Playing against formal elements and even exaggerating or amplifying dichotomies was a typical trick in Noguchi’s playbook. When Noguchi was commissioned to create a site-specific work for a remodeled Bank of Tokyo lobby in lower Manhattan’s financial district, he solved the aesthetic challenge presented by highly ornate, neoclassical columns, moldings, and a coffered ceiling by suspending a sleek, metallic chevron-like form from the four columns, partly in reference to his Red Cube, which he had installed a few blocks away at the Marine Midland Bank in 1968.3
Made from folded aluminum, in this new work, Shinto, Noguchi exploited the weightlessness of the material to conjure a looming 17-foot form, giving a sense of implied weight, while leaving the lobby floor below clear. The formal dichotomy was lost on the bank’s customers, however: bank executives would later acknowledge the complaints of their customers, who found Shinto to be a vaguely threatening presence (“guillotine” was one description of it).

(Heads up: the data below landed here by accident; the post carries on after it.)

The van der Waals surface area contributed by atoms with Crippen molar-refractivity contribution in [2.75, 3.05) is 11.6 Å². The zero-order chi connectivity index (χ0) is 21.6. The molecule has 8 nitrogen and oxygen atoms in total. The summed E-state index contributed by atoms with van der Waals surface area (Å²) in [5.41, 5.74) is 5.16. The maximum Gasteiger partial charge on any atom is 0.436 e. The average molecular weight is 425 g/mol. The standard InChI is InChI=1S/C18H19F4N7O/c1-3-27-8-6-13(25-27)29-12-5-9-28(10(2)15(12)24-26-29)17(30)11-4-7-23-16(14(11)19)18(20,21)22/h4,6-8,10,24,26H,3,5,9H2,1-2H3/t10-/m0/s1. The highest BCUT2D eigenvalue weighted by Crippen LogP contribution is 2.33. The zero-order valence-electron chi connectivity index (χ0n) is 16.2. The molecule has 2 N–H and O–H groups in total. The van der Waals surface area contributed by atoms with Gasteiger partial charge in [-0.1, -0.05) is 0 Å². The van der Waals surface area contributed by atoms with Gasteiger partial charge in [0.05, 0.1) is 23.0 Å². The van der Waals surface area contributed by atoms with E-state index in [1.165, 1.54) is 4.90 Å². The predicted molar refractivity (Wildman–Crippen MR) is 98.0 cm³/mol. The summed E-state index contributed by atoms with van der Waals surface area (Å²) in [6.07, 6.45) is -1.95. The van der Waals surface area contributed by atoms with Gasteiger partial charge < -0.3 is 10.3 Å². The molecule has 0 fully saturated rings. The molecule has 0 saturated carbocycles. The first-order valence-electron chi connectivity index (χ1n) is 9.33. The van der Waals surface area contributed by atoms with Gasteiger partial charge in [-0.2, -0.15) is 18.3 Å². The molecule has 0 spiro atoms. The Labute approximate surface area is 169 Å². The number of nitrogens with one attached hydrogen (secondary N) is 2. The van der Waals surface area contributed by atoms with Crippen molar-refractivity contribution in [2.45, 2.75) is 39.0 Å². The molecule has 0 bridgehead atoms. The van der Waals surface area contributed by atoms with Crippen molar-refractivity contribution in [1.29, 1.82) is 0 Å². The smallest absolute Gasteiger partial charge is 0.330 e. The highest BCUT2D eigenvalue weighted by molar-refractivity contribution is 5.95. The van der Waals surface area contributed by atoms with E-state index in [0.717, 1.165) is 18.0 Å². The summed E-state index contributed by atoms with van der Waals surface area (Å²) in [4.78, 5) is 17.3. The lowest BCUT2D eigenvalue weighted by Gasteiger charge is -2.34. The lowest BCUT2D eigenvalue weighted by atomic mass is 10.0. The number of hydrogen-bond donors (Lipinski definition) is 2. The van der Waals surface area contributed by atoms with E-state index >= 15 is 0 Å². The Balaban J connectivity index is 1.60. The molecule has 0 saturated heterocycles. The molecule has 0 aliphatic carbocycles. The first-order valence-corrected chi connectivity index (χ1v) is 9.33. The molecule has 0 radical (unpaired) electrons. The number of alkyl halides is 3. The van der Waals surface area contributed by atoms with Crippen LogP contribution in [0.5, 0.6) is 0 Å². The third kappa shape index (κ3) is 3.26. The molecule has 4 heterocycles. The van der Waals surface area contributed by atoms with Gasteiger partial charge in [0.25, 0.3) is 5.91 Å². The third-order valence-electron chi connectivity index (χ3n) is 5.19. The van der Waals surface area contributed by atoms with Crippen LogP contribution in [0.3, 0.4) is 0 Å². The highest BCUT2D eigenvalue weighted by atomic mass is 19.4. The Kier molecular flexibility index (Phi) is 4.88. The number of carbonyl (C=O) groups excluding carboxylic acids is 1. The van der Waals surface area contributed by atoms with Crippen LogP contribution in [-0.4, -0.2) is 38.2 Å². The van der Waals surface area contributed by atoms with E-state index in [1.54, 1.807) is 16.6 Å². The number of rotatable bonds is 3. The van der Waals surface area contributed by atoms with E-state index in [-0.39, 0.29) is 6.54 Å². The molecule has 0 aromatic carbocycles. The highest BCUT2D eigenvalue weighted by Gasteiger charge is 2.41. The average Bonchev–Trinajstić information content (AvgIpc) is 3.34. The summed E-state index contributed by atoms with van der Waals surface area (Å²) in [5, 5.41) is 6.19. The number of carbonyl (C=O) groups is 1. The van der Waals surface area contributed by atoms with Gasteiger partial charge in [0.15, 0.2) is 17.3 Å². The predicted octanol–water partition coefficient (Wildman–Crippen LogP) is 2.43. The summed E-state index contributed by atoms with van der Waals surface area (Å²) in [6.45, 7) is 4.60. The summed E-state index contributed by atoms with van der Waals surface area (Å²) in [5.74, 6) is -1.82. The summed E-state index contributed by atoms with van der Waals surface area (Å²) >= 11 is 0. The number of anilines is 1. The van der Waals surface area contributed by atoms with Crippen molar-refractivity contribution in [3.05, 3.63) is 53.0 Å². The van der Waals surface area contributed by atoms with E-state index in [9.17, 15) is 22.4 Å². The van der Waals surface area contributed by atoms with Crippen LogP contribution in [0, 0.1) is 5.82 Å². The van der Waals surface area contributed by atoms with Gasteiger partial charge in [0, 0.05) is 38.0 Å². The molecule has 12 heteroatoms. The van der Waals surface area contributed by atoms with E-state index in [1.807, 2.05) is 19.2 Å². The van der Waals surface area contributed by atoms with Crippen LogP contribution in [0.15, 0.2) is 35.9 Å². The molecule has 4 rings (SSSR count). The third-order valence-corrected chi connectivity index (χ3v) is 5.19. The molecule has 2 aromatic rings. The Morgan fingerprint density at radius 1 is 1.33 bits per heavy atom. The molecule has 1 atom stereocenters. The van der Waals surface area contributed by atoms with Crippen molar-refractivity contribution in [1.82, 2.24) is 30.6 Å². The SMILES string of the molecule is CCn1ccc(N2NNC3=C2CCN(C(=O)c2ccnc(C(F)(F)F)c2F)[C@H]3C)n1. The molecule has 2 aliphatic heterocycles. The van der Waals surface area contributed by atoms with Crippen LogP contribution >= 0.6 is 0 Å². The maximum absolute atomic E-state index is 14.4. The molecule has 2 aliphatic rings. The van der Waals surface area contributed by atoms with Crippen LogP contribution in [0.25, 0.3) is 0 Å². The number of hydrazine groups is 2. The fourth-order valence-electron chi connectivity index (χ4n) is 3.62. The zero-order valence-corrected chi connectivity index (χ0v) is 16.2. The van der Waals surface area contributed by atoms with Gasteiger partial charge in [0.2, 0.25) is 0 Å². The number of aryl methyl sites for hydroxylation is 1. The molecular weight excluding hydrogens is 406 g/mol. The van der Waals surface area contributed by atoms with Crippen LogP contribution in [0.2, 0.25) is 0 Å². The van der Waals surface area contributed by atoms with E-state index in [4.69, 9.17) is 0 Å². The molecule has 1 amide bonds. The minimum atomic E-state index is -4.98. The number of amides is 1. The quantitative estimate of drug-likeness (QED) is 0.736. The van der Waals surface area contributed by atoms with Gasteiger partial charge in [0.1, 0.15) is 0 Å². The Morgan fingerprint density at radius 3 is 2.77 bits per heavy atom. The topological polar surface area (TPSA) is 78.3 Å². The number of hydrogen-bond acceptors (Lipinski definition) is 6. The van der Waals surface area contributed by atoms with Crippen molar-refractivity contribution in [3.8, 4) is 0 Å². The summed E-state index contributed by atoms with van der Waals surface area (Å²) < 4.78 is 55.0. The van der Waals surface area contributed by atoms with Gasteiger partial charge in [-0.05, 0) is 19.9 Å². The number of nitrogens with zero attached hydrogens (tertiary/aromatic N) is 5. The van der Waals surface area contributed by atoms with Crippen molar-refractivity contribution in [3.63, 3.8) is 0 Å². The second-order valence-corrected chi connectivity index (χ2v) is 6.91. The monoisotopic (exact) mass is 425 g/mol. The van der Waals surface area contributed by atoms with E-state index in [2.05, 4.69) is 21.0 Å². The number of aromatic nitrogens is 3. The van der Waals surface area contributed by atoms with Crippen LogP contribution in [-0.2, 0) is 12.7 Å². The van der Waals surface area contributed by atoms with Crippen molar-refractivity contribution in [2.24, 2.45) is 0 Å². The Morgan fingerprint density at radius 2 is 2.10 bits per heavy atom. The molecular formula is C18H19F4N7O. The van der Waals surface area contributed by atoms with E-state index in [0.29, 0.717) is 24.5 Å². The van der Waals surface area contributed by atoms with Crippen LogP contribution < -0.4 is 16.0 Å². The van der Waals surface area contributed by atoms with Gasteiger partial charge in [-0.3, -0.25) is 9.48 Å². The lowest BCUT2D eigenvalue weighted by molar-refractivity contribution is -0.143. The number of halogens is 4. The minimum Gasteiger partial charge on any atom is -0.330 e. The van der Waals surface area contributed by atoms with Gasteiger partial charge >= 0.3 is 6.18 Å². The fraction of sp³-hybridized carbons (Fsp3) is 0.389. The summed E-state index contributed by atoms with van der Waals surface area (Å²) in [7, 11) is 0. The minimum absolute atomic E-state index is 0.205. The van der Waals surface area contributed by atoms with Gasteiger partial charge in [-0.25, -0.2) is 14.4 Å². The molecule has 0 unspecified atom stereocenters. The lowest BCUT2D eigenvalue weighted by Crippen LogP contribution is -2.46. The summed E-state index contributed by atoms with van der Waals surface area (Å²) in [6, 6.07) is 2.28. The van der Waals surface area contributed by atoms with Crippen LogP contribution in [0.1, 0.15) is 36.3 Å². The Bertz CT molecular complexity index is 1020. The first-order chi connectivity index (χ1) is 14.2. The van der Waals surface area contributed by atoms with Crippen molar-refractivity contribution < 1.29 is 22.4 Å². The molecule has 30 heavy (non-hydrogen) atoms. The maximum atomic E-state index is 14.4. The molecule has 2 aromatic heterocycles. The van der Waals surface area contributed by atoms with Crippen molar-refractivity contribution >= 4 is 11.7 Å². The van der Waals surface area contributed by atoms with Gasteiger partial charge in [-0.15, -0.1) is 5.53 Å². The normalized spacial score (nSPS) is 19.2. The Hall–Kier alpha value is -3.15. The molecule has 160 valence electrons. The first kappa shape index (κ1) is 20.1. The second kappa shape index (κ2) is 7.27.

Despite a glowing review from New York Times architecture critic Ada Louise Huxtable at the time of its unveiling, bank executives had not warmed to the sculpture either. Shinto was removed and dismantled in 1980 without bank executives alerting either Noguchi or the supervising architect of the renovation about its removal. Since the sculpture was made of a single piece of aluminum, it had to be cut in pieces for relocation. When a private collector later purchased the aluminum and approached Noguchi about the work, the artist was unequivocal: once removed from its intended setting, Shinto had lost its intended function and meaning, rendering it purposeless. The episode earned some media coverage, sparking debate in arts magazines and presaging the controversy surrounding the removal of Richard Serra’s Tilted Arc from Foley Square nearly a decade later.